Aim of this study

The aim of the study is to measure the level of IL 18, IL 6, and TNF alpha in polycystic ovary women and compare their levels between PCOS women with apparently healthy control group.

Martials and methods

A total number of 73 women with PCOS were involved in this case-control study. Patients were collected from outpatient and private gynecological clinics from different area of Basra regardless the marital status, whom age ranged from 20 to 40 years. The diagnosis of PCOS was based on Androgen Excess and PCOS society at 2006 criteria:[9] (1) Oligoovulation and/or anovulation; (2) clinical and/or biochemical signs of hyperandrogenism (patients presented with hirsute, acne or alopecia, and/or increased circulating levels of testosterone); (3) polycystic ovaries (ovarian morphology was assessed using transvaginal ultrasound). (4) Exclusion criteria included all patients with hormonal therapy (or any medication known to interfere with follicular development or hormonal levels for last 4 months of sample aspiration), diabetic patients, and patients with oligomenorrhea, and amenorrhea due to other causes other than PCOS causes.

The control group consists of 73 fertile women collected from primary health care centers in Basra and who have regular menstrual cycle with no sign of hyperandrogenism and their age between 20 and 40 years and subjected to ultrasound examination and have normal hormonal level.

Body mass index (BMI) for both patients and control group was calculated as follows: Weight (kilograms)/height 2 (meters). The simplicity and ease of measurement have entrenched the widespread use of the BMI as a marker of adiposity, not only for epidemiological purposes but also in clinical practice.[10] BMI is interpreted by using standard weight status categories that are the same for all ages and for both men and women. For adults, WHO defines overweight and obesity as follows:[11] overweight: Is a BMI ≥25 and obesity: Is a BMI ≥30.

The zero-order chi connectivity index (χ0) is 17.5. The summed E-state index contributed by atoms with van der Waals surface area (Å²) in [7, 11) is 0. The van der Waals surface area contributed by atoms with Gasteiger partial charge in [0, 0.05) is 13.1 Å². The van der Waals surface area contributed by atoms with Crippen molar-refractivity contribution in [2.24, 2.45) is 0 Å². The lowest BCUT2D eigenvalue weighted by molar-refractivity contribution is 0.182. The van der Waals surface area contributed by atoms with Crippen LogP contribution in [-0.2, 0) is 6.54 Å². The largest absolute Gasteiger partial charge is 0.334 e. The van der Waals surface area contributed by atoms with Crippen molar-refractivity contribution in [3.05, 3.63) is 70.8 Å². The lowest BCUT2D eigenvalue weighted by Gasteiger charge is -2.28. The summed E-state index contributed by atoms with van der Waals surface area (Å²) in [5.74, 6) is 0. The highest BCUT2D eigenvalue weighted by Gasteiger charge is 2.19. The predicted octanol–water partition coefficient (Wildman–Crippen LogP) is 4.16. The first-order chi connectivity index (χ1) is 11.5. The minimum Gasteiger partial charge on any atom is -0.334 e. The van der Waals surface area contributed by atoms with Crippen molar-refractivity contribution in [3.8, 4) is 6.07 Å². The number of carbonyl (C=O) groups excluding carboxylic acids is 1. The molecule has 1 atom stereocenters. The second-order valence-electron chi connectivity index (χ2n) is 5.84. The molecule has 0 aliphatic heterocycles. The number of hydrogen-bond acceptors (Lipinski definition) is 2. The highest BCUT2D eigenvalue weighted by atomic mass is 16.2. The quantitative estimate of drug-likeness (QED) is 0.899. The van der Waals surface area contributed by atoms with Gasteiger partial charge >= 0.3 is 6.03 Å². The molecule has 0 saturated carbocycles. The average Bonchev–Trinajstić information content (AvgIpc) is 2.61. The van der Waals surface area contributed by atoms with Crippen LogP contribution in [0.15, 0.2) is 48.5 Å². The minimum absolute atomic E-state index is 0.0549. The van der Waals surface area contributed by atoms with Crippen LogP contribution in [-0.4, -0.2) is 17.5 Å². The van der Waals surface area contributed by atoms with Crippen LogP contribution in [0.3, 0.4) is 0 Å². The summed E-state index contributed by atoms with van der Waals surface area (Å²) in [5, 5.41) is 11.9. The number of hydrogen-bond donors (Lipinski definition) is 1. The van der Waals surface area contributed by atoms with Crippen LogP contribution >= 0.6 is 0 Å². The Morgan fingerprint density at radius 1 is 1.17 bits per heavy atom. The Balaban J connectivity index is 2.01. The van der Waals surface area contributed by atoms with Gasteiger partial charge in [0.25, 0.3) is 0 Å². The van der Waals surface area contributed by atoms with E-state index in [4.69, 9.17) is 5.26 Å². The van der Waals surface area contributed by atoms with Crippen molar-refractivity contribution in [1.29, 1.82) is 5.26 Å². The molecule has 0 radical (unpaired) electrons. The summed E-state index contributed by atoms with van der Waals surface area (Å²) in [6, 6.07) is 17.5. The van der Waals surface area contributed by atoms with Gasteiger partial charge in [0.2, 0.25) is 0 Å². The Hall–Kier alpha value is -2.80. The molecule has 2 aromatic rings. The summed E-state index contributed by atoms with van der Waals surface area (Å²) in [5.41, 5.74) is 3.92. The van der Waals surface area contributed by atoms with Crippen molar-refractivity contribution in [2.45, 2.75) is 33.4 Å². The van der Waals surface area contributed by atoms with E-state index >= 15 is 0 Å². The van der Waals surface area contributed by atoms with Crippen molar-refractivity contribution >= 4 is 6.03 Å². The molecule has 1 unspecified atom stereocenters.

BMI provides the most useful population-level measure of overweight and obesity as it is the same for both sexes and for all ages of adults. However, it should be considered a rough guide because it may not correspond to the same degree of fatness in different individuals.[11] Blood sugar was measured to exclude diabetes mellitus.

  Materials and Methods Top

Blood sample was collected (from each patients) in clot activator tube; serum was separated after centrifugation and divided into three Eppendorf tubes to avoid multiple freezing and thawing and kept frozen until time of analysis. Serum level of IL6, IL18, and TNF alpha was collected for both patients and control group by using enzyme-linked immunosorbent assay by using human ELIZA kits from R and D system USA company.

  Results Top

Demographic characteristics

This is a case-control study involved 73 patients with PCOS obtained from outpatient and private clinics in period between August 2016 and March 2017. These were compared with age matched 73 apparently healthy controls. The basic subject characteristics are shown in [Table 1]. There was no significant difference in mean age, BMI, or age group distribution between cases and controls. Around half of the patients (54.8%) have an evidence of hyperandrogenism and only three patients (4.1%) have normal menstrual cycle.
Table 1: Demographic characteristics for polycystic ovary syndrome women and apparently healthy control women

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Distribution of individuals on different classes of obesity is shown in [Figure 1]. There was no significant difference between patients and controls regarding grades of obesity (P > 0.05).
Figure 1: Distribution of individuals on different grades of obesity